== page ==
Jones Angell

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Jones Angell
Born Monrovie Jones Angell IV
1979
Sanford, North Carolina
Alma mater University of North Carolina, Chapel Hill
Children 2
Sports commentary career
Team(s) North Carolina Tar Heels baseball, football and men’s basketball
Genre(s) Play-by-play

Monrovie Jones Angell IV [1] (born 1979, Sanford, North Carolina),[2] known professionally as Jones Angell, is the current “Voice of the Tar Heels,” the play-by-play radio announcer for the North Carolina Tar Heels football and men’s basketball programs.

Early life[edit]

Angell spent most of his childhood in Jacksonville, North Carolina. He grew up listening to Woody Durham and Mick Mixon calling Tar Heel football and basketball games on the radio with his family.[2] Growing up, Angell wanted to do NCAA Division I play-by-play announcing, against the objections of his mother.[1]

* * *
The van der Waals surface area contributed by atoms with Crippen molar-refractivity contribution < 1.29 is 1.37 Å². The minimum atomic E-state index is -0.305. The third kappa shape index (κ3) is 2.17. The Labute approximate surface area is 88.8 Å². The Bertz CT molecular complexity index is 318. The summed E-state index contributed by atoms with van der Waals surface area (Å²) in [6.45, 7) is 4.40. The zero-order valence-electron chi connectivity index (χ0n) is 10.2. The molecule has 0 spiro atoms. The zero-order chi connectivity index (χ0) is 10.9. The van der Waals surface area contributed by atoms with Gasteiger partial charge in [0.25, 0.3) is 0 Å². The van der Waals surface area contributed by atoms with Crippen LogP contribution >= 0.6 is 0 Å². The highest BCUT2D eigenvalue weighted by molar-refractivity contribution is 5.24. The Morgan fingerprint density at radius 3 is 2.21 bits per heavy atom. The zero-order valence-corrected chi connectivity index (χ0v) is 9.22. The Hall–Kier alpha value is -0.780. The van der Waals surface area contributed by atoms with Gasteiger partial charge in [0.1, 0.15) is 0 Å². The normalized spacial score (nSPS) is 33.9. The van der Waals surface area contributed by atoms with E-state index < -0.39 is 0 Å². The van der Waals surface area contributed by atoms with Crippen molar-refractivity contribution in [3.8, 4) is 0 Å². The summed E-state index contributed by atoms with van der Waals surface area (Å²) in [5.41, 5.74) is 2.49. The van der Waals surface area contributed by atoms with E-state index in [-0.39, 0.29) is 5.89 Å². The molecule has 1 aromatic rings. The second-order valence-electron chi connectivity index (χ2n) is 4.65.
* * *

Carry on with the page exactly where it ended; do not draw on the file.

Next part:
While a student at the University of North Carolina at Chapel Hill, Angell enrolled in what was then known as the School of Journalism and Mass Communication. Between his sophomore and junior years, he started interning with the Tar Heel Sports Network, where he feels he received most of his training.[3]

Early career[edit]

Angell started out his career calling high school football and baseball games in Henderson, North Carolina in 1999.[4]

Angell's very first job with the Tar Heel Sports Network was calling play-by-play for a Little League Baseball game for WIZS while still an intern. John Rose, who was the engineer for the Tar Heel Sports Network at the time, is part of the family that owns WIZS.[5]

Angell continued to call high school football games while still an undergraduate at UNC Chapel Hill.[1] He also started doing color commentary for North Carolina Tar Heels women's soccer and women's basketball.[3]